British PM seeks to revive strained relations with Scotland

LONDON (Reuters) – British Prime Minister Boris Johnson will seek to play down tensions with Scotland during a visit on Thursday, saying that the COVID-19 crisis has shown the collective power of the United Kingdom.
The ties that bind the kingdom’s constituent parts – England, Scotland, Wales and Northern Ireland – have been badly strained by Brexit and the coronavirus outbreak. Scotland’s pro-independence government opposes leaving the European Union and accuses Johnson of mistakes in responding to COVID-19.
Johnson will travel to Scotland to meet with businesses and members of the military, marking a year since he took office by reaffirming a commitment to increase opportunity and prosperity for all parts of Britain.
“The last six months have shown exactly why the historic and heartfelt bond that ties the four nations of our country together is so important and the sheer might of our union has been proven once again,” he said in a statement ahead of the visit.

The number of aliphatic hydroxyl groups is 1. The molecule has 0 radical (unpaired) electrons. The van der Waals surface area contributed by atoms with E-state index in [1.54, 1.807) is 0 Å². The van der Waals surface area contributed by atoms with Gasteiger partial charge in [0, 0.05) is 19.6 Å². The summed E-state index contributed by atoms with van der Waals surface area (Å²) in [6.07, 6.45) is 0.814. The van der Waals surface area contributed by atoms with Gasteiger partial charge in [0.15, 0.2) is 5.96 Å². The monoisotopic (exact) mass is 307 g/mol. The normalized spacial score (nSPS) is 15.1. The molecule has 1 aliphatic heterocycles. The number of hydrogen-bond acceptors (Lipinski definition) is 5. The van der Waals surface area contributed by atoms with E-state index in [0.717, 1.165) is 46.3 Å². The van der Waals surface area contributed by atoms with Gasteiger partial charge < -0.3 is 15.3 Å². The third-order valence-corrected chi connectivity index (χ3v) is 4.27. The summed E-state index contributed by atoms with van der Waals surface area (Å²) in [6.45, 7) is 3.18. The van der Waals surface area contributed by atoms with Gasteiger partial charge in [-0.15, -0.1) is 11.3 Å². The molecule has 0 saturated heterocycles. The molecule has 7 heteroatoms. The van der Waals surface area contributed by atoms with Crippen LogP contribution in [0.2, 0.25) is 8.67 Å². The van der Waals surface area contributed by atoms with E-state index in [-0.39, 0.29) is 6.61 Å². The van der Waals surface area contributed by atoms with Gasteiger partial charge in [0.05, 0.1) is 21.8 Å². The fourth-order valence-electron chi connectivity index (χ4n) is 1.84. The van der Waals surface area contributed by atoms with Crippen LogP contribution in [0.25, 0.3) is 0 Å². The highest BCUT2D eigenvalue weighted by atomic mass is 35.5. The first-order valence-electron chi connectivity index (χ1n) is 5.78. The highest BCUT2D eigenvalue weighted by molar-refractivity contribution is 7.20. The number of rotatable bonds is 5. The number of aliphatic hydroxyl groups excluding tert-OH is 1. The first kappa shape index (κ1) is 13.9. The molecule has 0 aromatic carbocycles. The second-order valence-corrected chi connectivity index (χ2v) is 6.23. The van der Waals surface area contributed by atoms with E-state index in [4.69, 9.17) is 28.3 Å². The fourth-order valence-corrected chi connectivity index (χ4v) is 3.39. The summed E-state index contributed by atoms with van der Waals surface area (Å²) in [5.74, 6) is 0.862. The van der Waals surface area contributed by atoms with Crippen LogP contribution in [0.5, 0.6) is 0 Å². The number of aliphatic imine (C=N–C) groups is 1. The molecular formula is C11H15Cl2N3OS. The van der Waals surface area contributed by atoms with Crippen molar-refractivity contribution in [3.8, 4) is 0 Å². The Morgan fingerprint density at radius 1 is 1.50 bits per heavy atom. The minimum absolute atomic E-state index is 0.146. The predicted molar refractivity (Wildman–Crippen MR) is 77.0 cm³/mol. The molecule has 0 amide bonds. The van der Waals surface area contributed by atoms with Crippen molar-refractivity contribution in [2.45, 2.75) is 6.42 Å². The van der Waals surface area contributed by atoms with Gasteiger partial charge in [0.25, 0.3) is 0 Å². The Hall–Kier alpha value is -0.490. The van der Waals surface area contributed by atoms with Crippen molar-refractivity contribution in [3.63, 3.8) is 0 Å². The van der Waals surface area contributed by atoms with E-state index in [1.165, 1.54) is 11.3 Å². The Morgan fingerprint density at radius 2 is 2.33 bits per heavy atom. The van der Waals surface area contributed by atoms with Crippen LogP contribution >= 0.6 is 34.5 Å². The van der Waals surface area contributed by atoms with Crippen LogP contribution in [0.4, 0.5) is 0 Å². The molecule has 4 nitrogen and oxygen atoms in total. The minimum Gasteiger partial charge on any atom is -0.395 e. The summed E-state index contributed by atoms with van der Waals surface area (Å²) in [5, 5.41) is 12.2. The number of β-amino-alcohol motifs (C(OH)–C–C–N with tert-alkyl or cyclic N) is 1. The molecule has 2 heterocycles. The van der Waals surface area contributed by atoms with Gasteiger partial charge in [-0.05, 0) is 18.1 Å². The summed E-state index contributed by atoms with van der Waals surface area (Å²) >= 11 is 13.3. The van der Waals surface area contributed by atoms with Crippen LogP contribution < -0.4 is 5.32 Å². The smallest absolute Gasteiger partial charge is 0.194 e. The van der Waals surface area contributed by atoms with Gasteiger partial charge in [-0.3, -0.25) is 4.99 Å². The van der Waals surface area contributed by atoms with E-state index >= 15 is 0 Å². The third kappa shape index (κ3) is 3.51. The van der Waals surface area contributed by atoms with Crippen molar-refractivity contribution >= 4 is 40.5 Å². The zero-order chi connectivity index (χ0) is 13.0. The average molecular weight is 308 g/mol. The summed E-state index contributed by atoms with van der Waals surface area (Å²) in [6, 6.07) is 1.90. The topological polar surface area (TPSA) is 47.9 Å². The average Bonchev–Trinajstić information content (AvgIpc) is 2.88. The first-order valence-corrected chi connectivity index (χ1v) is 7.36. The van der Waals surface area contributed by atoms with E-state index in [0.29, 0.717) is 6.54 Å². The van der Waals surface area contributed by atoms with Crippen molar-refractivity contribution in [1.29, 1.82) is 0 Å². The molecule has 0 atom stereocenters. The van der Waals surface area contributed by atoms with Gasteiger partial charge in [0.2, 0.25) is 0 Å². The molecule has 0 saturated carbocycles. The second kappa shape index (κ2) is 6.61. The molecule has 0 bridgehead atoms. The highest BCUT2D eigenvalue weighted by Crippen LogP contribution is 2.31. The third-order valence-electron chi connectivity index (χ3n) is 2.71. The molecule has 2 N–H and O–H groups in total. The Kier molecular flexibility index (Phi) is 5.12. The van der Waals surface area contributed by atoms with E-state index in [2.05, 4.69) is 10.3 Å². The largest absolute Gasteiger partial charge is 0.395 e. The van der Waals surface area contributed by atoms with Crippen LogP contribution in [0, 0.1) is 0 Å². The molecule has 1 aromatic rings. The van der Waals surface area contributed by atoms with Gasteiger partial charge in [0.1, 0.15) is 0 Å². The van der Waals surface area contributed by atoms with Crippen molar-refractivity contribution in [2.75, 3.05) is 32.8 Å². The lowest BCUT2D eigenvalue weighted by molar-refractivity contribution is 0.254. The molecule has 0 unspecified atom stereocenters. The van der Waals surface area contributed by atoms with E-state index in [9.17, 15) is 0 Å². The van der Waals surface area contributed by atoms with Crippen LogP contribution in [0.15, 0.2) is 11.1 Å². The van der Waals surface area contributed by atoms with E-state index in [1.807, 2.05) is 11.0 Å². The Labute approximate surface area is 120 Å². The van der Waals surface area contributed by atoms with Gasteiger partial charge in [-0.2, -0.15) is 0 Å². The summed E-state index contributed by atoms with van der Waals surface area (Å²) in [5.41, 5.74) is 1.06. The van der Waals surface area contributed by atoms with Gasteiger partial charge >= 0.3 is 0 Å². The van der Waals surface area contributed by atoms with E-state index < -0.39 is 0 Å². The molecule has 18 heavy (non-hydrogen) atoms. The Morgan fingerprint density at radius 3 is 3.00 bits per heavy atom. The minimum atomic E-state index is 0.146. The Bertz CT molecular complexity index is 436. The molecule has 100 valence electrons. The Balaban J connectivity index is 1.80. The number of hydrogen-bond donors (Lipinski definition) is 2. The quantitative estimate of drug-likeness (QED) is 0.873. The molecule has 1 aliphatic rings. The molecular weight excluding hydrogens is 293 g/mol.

Johnson will thank members of the armed forces for their coronavirus response, which included setting up testing sites and transferring patients.
Scotland voted in 2014 to remain part of the United Kingdom, but polling shows it remains deeply split over the issue and support for independence has narrowly overtaken support for the union.
The Scottish National Party, which runs the semi-autonomous government in Scotland, has accused Johnson of muddled messaging on coronavirus, and decided to implement its own lockdown strategy independently of London.
“The only reason Boris Johnson is coming here today is because he is in full-blown panic mode amid rising support for independence,” deputy leader Keith Brown said.
(Reporting by William James, editing by Estelle Shirbon)
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